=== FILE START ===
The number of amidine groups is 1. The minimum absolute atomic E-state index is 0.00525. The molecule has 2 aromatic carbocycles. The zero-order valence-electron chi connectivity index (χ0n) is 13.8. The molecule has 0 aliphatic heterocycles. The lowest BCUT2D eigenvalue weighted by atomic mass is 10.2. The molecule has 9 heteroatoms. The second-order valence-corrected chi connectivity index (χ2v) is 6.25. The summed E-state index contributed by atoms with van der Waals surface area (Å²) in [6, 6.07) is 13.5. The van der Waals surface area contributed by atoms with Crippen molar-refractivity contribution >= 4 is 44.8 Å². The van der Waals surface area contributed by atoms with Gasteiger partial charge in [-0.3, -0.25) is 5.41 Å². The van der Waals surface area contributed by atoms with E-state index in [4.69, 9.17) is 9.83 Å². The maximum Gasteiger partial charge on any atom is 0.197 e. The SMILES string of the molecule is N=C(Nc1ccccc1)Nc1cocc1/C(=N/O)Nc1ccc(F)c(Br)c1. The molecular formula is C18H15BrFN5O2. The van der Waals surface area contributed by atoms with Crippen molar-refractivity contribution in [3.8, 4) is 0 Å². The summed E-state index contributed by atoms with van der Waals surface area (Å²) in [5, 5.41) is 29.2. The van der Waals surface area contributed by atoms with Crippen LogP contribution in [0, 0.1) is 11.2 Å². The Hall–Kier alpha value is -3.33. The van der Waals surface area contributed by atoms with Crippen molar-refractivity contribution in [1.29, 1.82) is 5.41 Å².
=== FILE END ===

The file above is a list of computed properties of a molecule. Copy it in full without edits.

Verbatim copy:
The number of amidine groups is 1. The minimum absolute atomic E-state index is 0.00525. The molecule has 2 aromatic carbocycles. The zero-order valence-electron chi connectivity index (χ0n) is 13.8. The molecule has 0 aliphatic heterocycles. The lowest BCUT2D eigenvalue weighted by atomic mass is 10.2. The molecule has 9 heteroatoms. The second-order valence-corrected chi connectivity index (χ2v) is 6.25. The summed E-state index contributed by atoms with van der Waals surface area (Å²) in [6, 6.07) is 13.5. The van der Waals surface area contributed by atoms with Crippen molar-refractivity contribution >= 4 is 44.8 Å². The van der Waals surface area contributed by atoms with Gasteiger partial charge in [-0.3, -0.25) is 5.41 Å². The van der Waals surface area contributed by atoms with E-state index in [4.69, 9.17) is 9.83 Å². The maximum Gasteiger partial charge on any atom is 0.197 e. The SMILES string of the molecule is N=C(Nc1ccccc1)Nc1cocc1/C(=N/O)Nc1ccc(F)c(Br)c1. The molecular formula is C18H15BrFN5O2. The van der Waals surface area contributed by atoms with Crippen molar-refractivity contribution in [3.8, 4) is 0 Å². The summed E-state index contributed by atoms with van der Waals surface area (Å²) in [5, 5.41) is 29.2. The van der Waals surface area contributed by atoms with Crippen LogP contribution in [0, 0.1) is 11.2 Å². The Hall–Kier alpha value is -3.33. The van der Waals surface area contributed by atoms with Crippen molar-refractivity contribution in [1.29, 1.82) is 5.41 Å².